Thessaloniki Greece History
The history of Thessaloniki is long and goes back to the ancient Greeks and Macedonians. The history of the city dates back over 3000 years and boasts a flourishing Roman and Ottoman period and one of the best known cities in Greece. Located in northern Greece, this ancient city has a rich history that stretches from ancient times to modern times, but its importance during its Byzantine period is most notable. Greek history, and the museum houses a variety of exhibits as part of its extensive collection.
If you have forgotten a brief history of Thessaloniki over the centuries, you can understand why it is open as a museum in the first place.
The Byzantine walls of Thessaloniki were first built in the 2nd century BC and later rebuilt and rebuilt several times by the Romans, Byzantines and Ottomans. It was fortified and soon became an important urban centre due to its location and became the capital of Greece, which was conquered by the Romans. In the 4th and 5th centuries BC, after the Romans had conquered and occupied Greece, it became one of the most important cities in Greece with a population of over 100,000 people.
The city continued to grow until the end of Ottoman rule in 1912, and in the late 19th century Greece tried to regain control of the southern Balkans, which was historically associated with Greek history and language.
Thessaloniki became the capital of the new prefecture of Illyria and was annexed to the Roman Empire (see panel D, figure 3). The surrounding area of Greece, as well as parts of Macedonia and Bulgaria, became a large fief of the Latin Empire, which included most of northern and central Greece. The Germans had control over the city of Thessaloniki and its surrounding areas in northern Greece and northern Bulgaria.
The Jewish immigrants flocked to the city, and the Jews of the city numbered 70,000, creating a large ethnic element in Thessaloniki that surpassed the Greeks, Turks, and Bulgarians in number. Jewish immigrants, many of whom settled in Macedonia, the community flourished and at the end of the 19th century , it numbered over 70 000, which gave rise to one of the largest and most diverse ethnic groups in Greece.
Although not as big as Athens, Thessaloniki is still considered one of the largest cities in Greece, and as a result there is much to see and do here. In fact, it is the second largest city in Greece, which means that there is a lot to do and see here. With a population of over 1.5 million people and an area of 2.3 million square kilometers, Itssaloniki has always been the first and most populous city in the country.
Thessaloniki has always been one of the most interesting cities in Greece, because of its history and its place in the world.
Thessaloniki, a place where Greeks, Ottoman Jews and Armenians lived together for over 500 years, is full of historical relics, symbols, cuisine and traditions that complement each other and form the unique face of the city today. The city was founded by the ancient Macedonian dynasty and is filled with over 2,300 years of history, as its many monuments, monuments and monuments of cultural and religious importance testify.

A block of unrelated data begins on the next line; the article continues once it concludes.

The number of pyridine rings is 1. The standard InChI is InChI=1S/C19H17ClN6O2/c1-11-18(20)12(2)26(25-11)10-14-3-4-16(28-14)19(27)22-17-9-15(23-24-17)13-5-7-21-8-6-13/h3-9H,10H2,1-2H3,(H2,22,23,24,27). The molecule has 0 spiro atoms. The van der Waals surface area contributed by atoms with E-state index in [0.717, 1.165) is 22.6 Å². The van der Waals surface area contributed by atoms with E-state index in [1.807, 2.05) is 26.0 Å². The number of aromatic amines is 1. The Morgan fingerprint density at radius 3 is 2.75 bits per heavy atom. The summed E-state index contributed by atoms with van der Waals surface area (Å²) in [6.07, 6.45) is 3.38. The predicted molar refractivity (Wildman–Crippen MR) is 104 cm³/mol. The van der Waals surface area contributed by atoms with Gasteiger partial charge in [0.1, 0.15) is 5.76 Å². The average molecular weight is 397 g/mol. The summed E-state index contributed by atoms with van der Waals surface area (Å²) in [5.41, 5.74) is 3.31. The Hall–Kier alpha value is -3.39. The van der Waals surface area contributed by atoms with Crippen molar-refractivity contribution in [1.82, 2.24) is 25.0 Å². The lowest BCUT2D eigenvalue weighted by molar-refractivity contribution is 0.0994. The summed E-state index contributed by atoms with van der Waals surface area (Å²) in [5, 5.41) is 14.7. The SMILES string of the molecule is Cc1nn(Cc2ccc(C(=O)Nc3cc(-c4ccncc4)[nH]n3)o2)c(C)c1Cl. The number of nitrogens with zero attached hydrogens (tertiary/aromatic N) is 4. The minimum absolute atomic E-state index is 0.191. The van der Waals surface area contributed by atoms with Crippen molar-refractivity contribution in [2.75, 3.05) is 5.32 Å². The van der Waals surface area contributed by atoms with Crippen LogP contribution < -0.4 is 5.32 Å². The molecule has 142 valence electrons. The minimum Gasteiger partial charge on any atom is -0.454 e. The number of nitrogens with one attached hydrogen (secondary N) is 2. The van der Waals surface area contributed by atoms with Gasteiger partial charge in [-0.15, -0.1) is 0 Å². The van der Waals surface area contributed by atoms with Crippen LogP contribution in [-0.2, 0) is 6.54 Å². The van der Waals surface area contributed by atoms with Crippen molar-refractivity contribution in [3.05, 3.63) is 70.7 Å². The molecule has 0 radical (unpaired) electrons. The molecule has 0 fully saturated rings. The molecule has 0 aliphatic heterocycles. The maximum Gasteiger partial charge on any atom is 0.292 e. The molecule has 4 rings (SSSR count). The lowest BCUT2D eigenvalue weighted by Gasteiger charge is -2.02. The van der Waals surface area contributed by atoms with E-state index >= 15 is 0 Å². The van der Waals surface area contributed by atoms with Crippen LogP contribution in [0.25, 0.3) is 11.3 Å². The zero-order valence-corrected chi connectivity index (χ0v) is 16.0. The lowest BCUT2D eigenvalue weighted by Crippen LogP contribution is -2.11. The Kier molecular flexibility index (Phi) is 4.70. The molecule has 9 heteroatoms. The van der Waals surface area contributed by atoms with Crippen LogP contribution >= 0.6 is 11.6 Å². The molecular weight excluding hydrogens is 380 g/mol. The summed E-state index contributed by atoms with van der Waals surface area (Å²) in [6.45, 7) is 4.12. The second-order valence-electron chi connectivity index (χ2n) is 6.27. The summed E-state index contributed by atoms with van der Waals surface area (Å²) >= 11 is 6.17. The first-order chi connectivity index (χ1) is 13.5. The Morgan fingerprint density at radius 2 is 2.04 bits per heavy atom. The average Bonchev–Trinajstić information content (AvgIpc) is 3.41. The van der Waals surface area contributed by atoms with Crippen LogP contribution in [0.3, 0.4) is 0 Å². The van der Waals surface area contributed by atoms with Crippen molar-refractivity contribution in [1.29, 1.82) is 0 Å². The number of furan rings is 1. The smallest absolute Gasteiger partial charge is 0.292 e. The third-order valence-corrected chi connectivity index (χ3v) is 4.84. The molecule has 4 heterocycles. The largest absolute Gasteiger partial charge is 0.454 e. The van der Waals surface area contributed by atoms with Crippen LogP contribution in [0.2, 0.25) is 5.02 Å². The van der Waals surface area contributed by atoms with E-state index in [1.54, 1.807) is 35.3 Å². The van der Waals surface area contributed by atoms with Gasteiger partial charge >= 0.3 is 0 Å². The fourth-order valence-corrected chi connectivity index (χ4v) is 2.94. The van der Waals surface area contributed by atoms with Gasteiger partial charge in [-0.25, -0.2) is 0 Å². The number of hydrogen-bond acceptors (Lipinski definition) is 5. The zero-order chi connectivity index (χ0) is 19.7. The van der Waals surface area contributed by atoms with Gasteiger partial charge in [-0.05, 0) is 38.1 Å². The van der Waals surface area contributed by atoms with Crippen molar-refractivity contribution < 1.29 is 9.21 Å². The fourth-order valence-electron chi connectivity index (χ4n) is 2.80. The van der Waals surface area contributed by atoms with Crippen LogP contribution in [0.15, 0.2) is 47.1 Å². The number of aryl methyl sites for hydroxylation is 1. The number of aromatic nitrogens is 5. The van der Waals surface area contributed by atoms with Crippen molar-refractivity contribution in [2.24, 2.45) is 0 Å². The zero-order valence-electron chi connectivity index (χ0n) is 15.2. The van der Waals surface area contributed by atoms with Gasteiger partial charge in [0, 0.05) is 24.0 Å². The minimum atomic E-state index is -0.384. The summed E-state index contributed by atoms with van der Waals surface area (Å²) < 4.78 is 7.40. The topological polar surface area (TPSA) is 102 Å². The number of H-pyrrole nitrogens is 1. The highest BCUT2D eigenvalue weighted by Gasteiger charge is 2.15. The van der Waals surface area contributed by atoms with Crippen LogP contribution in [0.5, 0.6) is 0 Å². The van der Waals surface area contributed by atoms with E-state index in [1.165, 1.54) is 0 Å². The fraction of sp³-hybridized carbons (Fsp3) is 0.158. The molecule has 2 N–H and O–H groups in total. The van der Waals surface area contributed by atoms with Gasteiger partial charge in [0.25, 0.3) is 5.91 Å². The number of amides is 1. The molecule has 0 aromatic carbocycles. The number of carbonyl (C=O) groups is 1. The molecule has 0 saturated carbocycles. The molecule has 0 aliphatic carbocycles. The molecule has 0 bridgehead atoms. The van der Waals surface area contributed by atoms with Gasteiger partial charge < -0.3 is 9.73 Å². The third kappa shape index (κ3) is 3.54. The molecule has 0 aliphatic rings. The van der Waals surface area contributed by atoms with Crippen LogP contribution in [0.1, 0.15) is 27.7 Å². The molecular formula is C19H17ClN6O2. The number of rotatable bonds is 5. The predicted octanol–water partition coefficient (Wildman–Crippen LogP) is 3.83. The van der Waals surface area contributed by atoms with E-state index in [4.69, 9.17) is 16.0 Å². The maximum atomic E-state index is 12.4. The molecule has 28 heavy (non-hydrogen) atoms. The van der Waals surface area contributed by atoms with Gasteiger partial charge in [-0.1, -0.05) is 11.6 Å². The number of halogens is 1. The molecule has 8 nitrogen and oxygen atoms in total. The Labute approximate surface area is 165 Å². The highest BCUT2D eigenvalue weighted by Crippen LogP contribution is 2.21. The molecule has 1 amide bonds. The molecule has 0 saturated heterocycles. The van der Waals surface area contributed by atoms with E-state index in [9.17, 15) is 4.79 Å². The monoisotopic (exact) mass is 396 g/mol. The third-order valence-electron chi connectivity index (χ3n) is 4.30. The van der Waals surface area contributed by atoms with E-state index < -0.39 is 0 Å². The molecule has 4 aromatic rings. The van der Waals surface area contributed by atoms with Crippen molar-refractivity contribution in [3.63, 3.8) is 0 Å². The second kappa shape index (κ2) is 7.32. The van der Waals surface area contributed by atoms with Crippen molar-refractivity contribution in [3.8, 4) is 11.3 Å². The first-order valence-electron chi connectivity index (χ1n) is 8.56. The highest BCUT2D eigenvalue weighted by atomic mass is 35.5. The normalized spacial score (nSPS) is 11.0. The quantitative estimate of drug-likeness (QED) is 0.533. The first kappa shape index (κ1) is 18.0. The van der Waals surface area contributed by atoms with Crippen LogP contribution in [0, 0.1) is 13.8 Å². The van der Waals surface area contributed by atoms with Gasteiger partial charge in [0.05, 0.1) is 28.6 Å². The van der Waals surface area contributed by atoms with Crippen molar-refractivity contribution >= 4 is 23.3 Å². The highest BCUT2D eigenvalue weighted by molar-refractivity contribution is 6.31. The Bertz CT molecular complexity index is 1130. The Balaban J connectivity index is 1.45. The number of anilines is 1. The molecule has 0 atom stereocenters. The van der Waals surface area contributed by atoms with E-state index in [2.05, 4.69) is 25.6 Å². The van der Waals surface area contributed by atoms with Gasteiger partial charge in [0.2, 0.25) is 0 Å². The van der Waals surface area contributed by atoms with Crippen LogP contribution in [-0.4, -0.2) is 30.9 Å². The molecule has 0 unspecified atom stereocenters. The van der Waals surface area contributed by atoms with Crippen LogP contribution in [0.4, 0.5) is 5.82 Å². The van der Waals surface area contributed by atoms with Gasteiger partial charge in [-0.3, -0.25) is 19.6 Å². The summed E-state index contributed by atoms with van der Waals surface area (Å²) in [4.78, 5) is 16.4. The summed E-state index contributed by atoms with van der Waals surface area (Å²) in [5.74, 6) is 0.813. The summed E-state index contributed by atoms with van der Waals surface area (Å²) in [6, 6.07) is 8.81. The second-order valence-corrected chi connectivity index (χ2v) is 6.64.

The Greek region of Macedonia is home to countless sites and museums that bear witness to the golden age of ancient Macedonia, many of which are closely linked to the lives of Philip II and Alexander the Great. The city's Archaeological Museum, Manoli Andronikou, tells of the beginnings and traces the civilisation of Greece and Macedonia from prehistory to late antiquity. Greek culture is full of stunning ancient treasures such as statues, sculptures, statues of gods, monuments and sculptures.
Thessaloniki is steeped in ancient Greek and Roman history, as it is located at the foot of Mount Olympus, whose summit towers over the horizon like a glimmering harbor. A place where geography is history, where words are invented and where history and culture collide in a unique way.
When the Greek state of modern Greece took over Thessaloniki in 1912, the towers were whitewashed to symbolize the cleansing of the city from its filthy past. It is said that when the Greeks brought TheSSalonik back from the Ottoman Empire during the First Balkan War in 1911 and returned it to the Greek Orthodox Church after the Second World War, the tower was painted white, symbolizing the "cleansing" of this city from its "sad past." Macedonia's prime minister countered by asking Greeks how they felt about their country being called the former Ottoman province of "Greece," which has endured 400 years of Turkish rule. The answer is that he spent a short period of the election campaign in what is now Bulgaria and the Former Yugoslav Republic of Macedonia.